A raft of programs aiming to keep Aboriginal people healthy in the community are being launched across Hunter New England (HNE) Health under the banner Healthy Black and Deadly.
Mr Tony Martin Director of Aboriginal Health said the five programs were developed as part of the local health district’s ongoing efforts to close the gap in health outcomes between non-Aboriginal and Aboriginal people by reducing the impact of chronic disease.
The programs focus on healthy lifestyles, early intervention, knowledge and behavioural change,” Mr Martin said.
“HNE Health recognises that these factors have the greatest opportunity to have a positive impact on the health of Aboriginal people.
“We want to empower Aboriginal people to make better lifestyle choices particularly in the areas of nutrition, physical activity and health screening/checks,” he said.
Chronic conditions including high blood pressure and diabetes as well as smoking, physical inactivity and poor nutrition continue to be more prevalent among Aboriginal people.
Newcastle Knights player Tyrone Roberts and sportsperson Tanisha Stanton are ambassadors for the Healthy Black and Deadly Program.
“I’m happy to be an Ambassador for this program because I know how important it is for our mob to be aware of making healthy lifestyle choices,” said Tyrone Roberts.
The five programs are delivered by trained health and fitness professionals and are designed to improve overall health and well-being including self-confidence, self-esteem and physical fitness.
Shake a Leg - A 10-week school-based program teaching students the benefits of physical education, personal development and welfare through health education, games and activities.
I-Fit Program - A fitness program designed to educate and motivate Aboriginal people to increase their physical activity level and improve their overall health to reduce the impact of chronic disease.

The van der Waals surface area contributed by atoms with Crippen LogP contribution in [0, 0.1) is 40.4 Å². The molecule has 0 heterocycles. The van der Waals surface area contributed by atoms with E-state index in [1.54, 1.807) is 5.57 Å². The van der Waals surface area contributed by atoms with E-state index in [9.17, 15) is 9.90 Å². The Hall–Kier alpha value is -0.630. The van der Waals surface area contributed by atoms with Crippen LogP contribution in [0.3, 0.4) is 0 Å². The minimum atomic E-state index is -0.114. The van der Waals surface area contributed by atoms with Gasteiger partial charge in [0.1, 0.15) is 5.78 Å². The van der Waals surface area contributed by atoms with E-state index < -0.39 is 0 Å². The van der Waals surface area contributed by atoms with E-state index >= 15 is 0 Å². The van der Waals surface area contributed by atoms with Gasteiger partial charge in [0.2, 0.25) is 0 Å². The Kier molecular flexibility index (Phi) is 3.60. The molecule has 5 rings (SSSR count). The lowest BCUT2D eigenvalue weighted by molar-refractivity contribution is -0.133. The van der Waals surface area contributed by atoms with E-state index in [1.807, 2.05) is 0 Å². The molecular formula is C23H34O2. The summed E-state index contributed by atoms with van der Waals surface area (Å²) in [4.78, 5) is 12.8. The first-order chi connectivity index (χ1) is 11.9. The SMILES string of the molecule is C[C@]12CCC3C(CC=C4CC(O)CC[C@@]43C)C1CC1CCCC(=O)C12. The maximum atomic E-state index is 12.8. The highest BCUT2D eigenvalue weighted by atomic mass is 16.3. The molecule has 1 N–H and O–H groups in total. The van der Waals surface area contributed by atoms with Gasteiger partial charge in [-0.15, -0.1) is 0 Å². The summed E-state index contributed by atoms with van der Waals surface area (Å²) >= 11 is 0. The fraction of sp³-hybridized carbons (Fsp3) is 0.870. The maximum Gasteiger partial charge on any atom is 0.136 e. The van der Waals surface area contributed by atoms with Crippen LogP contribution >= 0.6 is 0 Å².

Making Tracks - A program addressing Aboriginal family health issues, by providing free basic adult health checks and linking Aboriginal people with specialist health workers to improve their health knowledge and improve access to health services and referrals.
Let’s Talk Tucker – A program aiming to support Aboriginal Health Education Officers to deliver preventative nutrition information to communities as part of their existing work.
Chronic Disease Healthy Lifestyle Program – A program providing low-impact rehabilitation services to low risk Aboriginal people who have suffered cardiac arrest, have respiratory disease, renal failure or diabetes.
Mr Martin encourages all Aboriginal people to see their local health professional for a risk assessment, which could include advice on weight management, a regular exercise program, healthy diet including limiting fast food and alcohol intake and quitting smoking.
The Healthy Black and Deadly initiative will be launched at the following locations:
- 18 August 1:30-3:30pm - Awaba House, Booragul
- 26 August 1-3pm - University of Newcastle’s Tamworth Education Centre